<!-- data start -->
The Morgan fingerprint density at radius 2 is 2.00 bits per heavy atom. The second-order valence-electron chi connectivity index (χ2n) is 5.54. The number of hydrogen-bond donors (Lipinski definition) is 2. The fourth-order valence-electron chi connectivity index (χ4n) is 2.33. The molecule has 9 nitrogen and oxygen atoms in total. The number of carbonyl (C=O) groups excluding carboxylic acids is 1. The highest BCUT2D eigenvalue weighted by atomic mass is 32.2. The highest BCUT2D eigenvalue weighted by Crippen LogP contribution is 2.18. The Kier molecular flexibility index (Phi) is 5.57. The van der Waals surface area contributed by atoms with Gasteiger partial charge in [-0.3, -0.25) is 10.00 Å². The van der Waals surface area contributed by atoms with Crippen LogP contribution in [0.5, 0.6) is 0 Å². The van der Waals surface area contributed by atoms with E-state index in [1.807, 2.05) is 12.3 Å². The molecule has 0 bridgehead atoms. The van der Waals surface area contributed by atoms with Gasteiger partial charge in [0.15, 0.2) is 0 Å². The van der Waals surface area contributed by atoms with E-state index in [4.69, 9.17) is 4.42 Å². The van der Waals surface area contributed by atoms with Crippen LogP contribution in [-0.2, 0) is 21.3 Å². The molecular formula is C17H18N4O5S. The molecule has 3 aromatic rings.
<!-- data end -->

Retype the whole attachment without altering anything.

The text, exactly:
The Morgan fingerprint density at radius 2 is 2.00 bits per heavy atom. The second-order valence-electron chi connectivity index (χ2n) is 5.54. The number of hydrogen-bond donors (Lipinski definition) is 2. The fourth-order valence-electron chi connectivity index (χ4n) is 2.33. The molecule has 9 nitrogen and oxygen atoms in total. The number of carbonyl (C=O) groups excluding carboxylic acids is 1. The highest BCUT2D eigenvalue weighted by atomic mass is 32.2. The highest BCUT2D eigenvalue weighted by Crippen LogP contribution is 2.18. The Kier molecular flexibility index (Phi) is 5.57. The van der Waals surface area contributed by atoms with Gasteiger partial charge in [-0.3, -0.25) is 10.00 Å². The van der Waals surface area contributed by atoms with Crippen LogP contribution in [0.5, 0.6) is 0 Å². The van der Waals surface area contributed by atoms with E-state index in [1.807, 2.05) is 12.3 Å². The molecule has 0 bridgehead atoms. The van der Waals surface area contributed by atoms with Gasteiger partial charge in [0.15, 0.2) is 0 Å². The van der Waals surface area contributed by atoms with E-state index in [4.69, 9.17) is 4.42 Å². The van der Waals surface area contributed by atoms with Crippen LogP contribution in [-0.2, 0) is 21.3 Å². The molecular formula is C17H18N4O5S. The molecule has 3 aromatic rings.